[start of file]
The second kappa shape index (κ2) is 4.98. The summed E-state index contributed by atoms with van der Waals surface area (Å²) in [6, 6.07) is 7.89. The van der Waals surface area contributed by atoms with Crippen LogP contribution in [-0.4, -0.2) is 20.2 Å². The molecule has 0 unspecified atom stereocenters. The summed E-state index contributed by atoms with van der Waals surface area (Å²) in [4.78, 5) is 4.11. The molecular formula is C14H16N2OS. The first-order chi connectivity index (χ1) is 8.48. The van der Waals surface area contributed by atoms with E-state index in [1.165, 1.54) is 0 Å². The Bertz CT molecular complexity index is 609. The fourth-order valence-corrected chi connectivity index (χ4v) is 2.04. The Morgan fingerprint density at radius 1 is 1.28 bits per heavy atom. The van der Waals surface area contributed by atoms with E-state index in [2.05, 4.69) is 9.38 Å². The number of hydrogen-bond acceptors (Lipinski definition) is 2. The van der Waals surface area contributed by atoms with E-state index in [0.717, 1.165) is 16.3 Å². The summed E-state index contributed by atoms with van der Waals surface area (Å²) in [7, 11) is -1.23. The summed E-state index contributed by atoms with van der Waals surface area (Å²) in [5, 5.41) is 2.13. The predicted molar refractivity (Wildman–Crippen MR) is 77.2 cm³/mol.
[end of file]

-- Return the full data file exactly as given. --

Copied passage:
The second kappa shape index (κ2) is 4.98. The summed E-state index contributed by atoms with van der Waals surface area (Å²) in [6, 6.07) is 7.89. The van der Waals surface area contributed by atoms with Crippen LogP contribution in [-0.4, -0.2) is 20.2 Å². The molecule has 0 unspecified atom stereocenters. The summed E-state index contributed by atoms with van der Waals surface area (Å²) in [4.78, 5) is 4.11. The molecular formula is C14H16N2OS. The first-order chi connectivity index (χ1) is 8.48. The van der Waals surface area contributed by atoms with E-state index in [1.165, 1.54) is 0 Å². The Bertz CT molecular complexity index is 609. The fourth-order valence-corrected chi connectivity index (χ4v) is 2.04. The Morgan fingerprint density at radius 1 is 1.28 bits per heavy atom. The van der Waals surface area contributed by atoms with E-state index in [2.05, 4.69) is 9.38 Å². The number of hydrogen-bond acceptors (Lipinski definition) is 2. The van der Waals surface area contributed by atoms with E-state index in [0.717, 1.165) is 16.3 Å². The summed E-state index contributed by atoms with van der Waals surface area (Å²) in [7, 11) is -1.23. The summed E-state index contributed by atoms with van der Waals surface area (Å²) in [5, 5.41) is 2.13. The predicted molar refractivity (Wildman–Crippen MR) is 77.2 cm³/mol.